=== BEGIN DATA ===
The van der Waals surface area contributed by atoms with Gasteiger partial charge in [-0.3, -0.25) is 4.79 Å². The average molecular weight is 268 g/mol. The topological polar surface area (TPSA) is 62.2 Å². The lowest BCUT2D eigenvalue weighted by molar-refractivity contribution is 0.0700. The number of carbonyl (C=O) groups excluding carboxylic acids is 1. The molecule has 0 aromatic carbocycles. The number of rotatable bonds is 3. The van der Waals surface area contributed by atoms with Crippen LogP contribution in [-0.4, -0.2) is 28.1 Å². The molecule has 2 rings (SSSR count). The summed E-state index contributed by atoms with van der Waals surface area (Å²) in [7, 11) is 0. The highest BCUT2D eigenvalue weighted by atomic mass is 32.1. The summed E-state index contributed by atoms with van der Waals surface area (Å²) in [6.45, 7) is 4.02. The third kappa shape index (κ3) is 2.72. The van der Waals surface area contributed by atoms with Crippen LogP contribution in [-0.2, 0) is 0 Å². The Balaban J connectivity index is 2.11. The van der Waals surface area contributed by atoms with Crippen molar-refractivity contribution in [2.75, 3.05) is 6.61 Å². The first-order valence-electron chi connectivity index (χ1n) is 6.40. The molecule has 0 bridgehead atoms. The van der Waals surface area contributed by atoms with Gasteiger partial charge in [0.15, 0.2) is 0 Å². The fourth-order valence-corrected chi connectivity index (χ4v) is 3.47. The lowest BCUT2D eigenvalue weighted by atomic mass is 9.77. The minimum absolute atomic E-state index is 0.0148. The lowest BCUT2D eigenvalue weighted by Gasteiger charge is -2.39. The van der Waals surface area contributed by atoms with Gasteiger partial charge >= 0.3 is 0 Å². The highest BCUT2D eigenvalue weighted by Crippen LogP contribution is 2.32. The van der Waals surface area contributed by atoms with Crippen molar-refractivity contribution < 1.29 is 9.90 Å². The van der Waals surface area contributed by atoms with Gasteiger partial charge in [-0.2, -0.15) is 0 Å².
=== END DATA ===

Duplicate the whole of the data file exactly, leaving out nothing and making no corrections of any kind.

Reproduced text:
The van der Waals surface area contributed by atoms with Gasteiger partial charge in [-0.3, -0.25) is 4.79 Å². The average molecular weight is 268 g/mol. The topological polar surface area (TPSA) is 62.2 Å². The lowest BCUT2D eigenvalue weighted by molar-refractivity contribution is 0.0700. The number of carbonyl (C=O) groups excluding carboxylic acids is 1. The molecule has 0 aromatic carbocycles. The number of rotatable bonds is 3. The van der Waals surface area contributed by atoms with Crippen LogP contribution in [-0.4, -0.2) is 28.1 Å². The molecule has 2 rings (SSSR count). The summed E-state index contributed by atoms with van der Waals surface area (Å²) in [7, 11) is 0. The highest BCUT2D eigenvalue weighted by atomic mass is 32.1. The summed E-state index contributed by atoms with van der Waals surface area (Å²) in [6.45, 7) is 4.02. The third kappa shape index (κ3) is 2.72. The van der Waals surface area contributed by atoms with Crippen LogP contribution in [-0.2, 0) is 0 Å². The Balaban J connectivity index is 2.11. The van der Waals surface area contributed by atoms with Crippen molar-refractivity contribution in [2.75, 3.05) is 6.61 Å². The first-order valence-electron chi connectivity index (χ1n) is 6.40. The molecule has 0 bridgehead atoms. The van der Waals surface area contributed by atoms with Gasteiger partial charge in [0.15, 0.2) is 0 Å². The fourth-order valence-corrected chi connectivity index (χ4v) is 3.47. The lowest BCUT2D eigenvalue weighted by atomic mass is 9.77. The minimum absolute atomic E-state index is 0.0148. The lowest BCUT2D eigenvalue weighted by Gasteiger charge is -2.39. The van der Waals surface area contributed by atoms with Gasteiger partial charge >= 0.3 is 0 Å². The highest BCUT2D eigenvalue weighted by Crippen LogP contribution is 2.32. The van der Waals surface area contributed by atoms with Crippen molar-refractivity contribution < 1.29 is 9.90 Å². The van der Waals surface area contributed by atoms with Gasteiger partial charge in [-0.2, -0.15) is 0 Å².